- The Blue Max: General Count von Klugermann whitewashes or covers-ups Bruno Stachel's crimes because Germany needs a war hero since revolution is becoming more likely. Otto Heidemann is outraged at these cover-ups, but agrees to stay silent since the military and political leadership agree with Klugermann. Heidemann knows that very few officers will take his side if confronted with political pressure. , 
- The Dark Knight: Harvey Dent was horribly burned by the Joker, who kidnapped him and put him in a room full of gasoline, and driven to near insanity because the Joker lied about where Rachel was and where Harvey was, so Bruce manages to save Harvey, who gets half his face burned off because that half was doused in gasoline, while Rachel dies because the cops couldn't get there fast enough. While he is in the hospital, the Joker comes to him and manages to convince him to go after all the corrupt cops in the police force and even betray JIM GORDON AND BATMAN, the only good cops left, in order to avenge Rachel. Because he figures that he and Rachel each had a 50/50 chance of surviving, due to which one would be rescued by Batman, he gives all of the cops a 50/50 chance on whether they live or die as Two-Face. At the end, when he is holding a gun to Gordon's son, Batman tackles him and knocks him off a 20 foot height, killing him. But if he was reported as a villain, all 150 criminals he convicted would go free, so Commissioner Gordon and Batman agree to tell the press that Batman killed the traitorous cops, so that Harvey can die a hero. As a result, the Dent Act is passed, allowing the police to clean up Gotham's streets, further making it impossible to report on the terrible things Harvey did. Until The Dark Knight Rises, when Bane finally blows the whistle on it all.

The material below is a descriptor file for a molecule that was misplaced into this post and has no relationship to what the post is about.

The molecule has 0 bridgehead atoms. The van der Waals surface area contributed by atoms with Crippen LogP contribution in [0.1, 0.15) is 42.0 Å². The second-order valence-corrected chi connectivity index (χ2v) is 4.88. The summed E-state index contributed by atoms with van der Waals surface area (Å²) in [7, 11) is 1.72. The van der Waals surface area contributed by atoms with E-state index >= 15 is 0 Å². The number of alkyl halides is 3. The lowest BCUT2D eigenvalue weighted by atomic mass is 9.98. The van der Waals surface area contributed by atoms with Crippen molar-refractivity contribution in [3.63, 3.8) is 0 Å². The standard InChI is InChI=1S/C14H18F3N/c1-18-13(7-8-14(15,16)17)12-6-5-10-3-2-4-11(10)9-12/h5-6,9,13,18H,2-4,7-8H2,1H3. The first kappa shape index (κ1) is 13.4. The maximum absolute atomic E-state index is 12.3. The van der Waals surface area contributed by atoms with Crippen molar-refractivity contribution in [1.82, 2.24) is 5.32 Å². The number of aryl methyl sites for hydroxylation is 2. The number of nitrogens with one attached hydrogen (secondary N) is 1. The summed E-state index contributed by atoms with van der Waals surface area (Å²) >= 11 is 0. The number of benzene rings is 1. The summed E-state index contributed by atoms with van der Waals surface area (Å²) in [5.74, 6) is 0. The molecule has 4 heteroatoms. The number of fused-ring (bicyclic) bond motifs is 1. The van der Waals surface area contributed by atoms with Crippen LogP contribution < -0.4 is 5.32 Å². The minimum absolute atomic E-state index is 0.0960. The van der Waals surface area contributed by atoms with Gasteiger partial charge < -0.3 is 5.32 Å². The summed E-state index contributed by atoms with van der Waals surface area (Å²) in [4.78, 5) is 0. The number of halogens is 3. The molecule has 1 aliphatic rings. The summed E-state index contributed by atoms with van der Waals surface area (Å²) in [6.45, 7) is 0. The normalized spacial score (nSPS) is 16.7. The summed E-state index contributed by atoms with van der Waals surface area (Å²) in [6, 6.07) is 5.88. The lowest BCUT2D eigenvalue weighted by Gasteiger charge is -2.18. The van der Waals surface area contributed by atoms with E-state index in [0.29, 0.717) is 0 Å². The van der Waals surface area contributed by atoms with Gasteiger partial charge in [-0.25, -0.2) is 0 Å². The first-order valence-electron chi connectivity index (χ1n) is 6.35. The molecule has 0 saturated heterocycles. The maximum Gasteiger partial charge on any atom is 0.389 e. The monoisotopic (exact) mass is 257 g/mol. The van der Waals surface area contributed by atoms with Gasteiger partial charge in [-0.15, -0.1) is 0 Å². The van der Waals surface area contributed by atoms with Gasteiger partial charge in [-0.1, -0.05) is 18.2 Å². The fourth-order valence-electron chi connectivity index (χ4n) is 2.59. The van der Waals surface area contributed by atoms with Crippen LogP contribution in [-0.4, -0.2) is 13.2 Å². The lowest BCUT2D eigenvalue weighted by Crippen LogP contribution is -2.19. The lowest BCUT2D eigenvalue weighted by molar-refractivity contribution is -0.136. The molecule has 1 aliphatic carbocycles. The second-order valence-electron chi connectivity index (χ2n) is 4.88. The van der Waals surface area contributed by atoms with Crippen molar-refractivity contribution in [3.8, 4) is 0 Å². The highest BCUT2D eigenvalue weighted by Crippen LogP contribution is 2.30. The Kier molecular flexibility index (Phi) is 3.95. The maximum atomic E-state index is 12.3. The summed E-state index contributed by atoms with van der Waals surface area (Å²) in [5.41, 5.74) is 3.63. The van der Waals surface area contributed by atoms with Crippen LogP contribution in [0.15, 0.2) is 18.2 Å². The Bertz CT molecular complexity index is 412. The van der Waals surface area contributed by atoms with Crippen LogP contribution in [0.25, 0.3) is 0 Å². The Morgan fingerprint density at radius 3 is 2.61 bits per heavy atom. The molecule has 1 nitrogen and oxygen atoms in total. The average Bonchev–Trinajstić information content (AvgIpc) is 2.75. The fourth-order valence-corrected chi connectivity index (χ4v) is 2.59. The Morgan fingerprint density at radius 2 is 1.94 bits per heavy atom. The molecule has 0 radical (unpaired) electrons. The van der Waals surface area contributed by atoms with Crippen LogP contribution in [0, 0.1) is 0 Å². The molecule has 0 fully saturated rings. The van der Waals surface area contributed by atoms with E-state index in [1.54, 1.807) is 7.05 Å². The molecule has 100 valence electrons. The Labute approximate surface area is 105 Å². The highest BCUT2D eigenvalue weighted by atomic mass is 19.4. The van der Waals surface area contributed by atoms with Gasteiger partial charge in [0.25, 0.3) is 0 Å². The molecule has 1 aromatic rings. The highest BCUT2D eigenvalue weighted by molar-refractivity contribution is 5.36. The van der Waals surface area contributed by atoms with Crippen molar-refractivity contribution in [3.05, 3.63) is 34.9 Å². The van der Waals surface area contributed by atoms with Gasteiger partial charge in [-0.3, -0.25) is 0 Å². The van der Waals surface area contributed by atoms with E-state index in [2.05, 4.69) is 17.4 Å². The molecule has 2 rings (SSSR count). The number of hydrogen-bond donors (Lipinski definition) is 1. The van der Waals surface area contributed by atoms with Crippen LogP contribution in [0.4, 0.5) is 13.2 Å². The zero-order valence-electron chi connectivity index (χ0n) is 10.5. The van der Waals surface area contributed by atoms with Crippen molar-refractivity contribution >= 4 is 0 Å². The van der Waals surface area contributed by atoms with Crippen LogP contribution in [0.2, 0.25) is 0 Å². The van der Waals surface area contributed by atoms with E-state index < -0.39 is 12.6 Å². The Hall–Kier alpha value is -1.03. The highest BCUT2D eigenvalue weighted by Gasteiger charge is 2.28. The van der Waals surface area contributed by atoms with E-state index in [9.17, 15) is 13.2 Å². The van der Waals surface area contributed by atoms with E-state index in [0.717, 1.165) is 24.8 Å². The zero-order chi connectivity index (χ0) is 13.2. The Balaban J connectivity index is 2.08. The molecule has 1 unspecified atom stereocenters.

- Telefon: Grigori Bortsov is sent to kill Nikolai Dalchimsky so the KGB will not have to reveal the fact it failed to shut down a network of sleeper agents. 
- Assassination: The mastermind behind the assassination attempts on the First Lady is a high-ranking White House official. His death is reported as a medical condition to avoid a scandal. 
- The ending of the Jet Li movie Hero indicates that the would-be assassin was killed as a traitor, but buried as a hero.
- L.A. Confidential: Once in the movie, twice in the book. Ed has to cover up Dudley's identity as the Big Bad, but his father did it back in the day by helping Dieterling frame Atherton for the murders his son committed.
- At the end of Tomorrow Never Dies, M orders the coverup of the death of media baron Elliot Carver as a "boating accident", a bit of karmic irony considering his mass-media manipulation based plan. (What had actually happened is that Bond killed Carver with his giant drill after foiling his attempt at War for Fun and Profit.)
- By the end of Iron Man, the government has concocted a story to cover up most of the final battle, including that Treacherous Advisor Obidiah Stane disappeared in a plane crash whose wreckage was never found. It's doubtful that their Treachery Cover Up story ever got a chance to play out, though, since Tony completely breaks their script at the press conference and outs himself as Iron Man.